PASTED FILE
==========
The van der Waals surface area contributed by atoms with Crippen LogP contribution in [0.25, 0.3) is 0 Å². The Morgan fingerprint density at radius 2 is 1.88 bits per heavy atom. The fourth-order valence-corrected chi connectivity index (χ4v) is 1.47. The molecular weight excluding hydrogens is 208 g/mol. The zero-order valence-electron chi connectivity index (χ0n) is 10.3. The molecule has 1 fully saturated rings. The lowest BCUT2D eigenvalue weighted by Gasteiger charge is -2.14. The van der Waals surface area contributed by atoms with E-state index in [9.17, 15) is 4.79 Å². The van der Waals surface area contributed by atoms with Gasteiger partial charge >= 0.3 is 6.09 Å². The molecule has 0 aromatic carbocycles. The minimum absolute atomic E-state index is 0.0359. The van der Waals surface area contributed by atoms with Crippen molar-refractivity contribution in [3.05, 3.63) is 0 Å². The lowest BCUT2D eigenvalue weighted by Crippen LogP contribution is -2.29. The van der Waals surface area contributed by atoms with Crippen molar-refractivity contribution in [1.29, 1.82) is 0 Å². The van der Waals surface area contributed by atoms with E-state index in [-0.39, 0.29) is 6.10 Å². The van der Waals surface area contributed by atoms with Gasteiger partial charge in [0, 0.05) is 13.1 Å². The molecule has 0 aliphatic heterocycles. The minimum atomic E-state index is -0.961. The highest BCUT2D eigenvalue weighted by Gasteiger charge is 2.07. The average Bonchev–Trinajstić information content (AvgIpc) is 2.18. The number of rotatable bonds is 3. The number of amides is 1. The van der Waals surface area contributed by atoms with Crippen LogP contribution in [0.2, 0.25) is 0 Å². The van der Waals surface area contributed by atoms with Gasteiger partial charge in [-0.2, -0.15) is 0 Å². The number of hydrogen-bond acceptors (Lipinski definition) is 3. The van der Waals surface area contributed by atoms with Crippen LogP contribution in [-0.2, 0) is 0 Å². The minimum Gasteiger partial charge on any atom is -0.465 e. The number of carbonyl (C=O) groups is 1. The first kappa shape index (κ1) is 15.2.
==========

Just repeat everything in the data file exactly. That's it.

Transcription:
The van der Waals surface area contributed by atoms with Crippen LogP contribution in [0.25, 0.3) is 0 Å². The Morgan fingerprint density at radius 2 is 1.88 bits per heavy atom. The fourth-order valence-corrected chi connectivity index (χ4v) is 1.47. The molecular weight excluding hydrogens is 208 g/mol. The zero-order valence-electron chi connectivity index (χ0n) is 10.3. The molecule has 1 fully saturated rings. The lowest BCUT2D eigenvalue weighted by Gasteiger charge is -2.14. The van der Waals surface area contributed by atoms with E-state index in [9.17, 15) is 4.79 Å². The van der Waals surface area contributed by atoms with Gasteiger partial charge >= 0.3 is 6.09 Å². The molecule has 0 aromatic carbocycles. The minimum absolute atomic E-state index is 0.0359. The van der Waals surface area contributed by atoms with Crippen molar-refractivity contribution in [3.05, 3.63) is 0 Å². The lowest BCUT2D eigenvalue weighted by Crippen LogP contribution is -2.29. The van der Waals surface area contributed by atoms with Crippen molar-refractivity contribution in [1.29, 1.82) is 0 Å². The van der Waals surface area contributed by atoms with E-state index in [-0.39, 0.29) is 6.10 Å². The van der Waals surface area contributed by atoms with Gasteiger partial charge in [0, 0.05) is 13.1 Å². The molecule has 0 aliphatic heterocycles. The minimum atomic E-state index is -0.961. The highest BCUT2D eigenvalue weighted by Gasteiger charge is 2.07. The average Bonchev–Trinajstić information content (AvgIpc) is 2.18. The number of rotatable bonds is 3. The number of amides is 1. The van der Waals surface area contributed by atoms with Crippen LogP contribution in [0.2, 0.25) is 0 Å². The van der Waals surface area contributed by atoms with Gasteiger partial charge in [-0.2, -0.15) is 0 Å². The number of hydrogen-bond acceptors (Lipinski definition) is 3. The van der Waals surface area contributed by atoms with Crippen LogP contribution in [-0.2, 0) is 0 Å². The minimum Gasteiger partial charge on any atom is -0.465 e. The number of carbonyl (C=O) groups is 1. The first kappa shape index (κ1) is 15.2.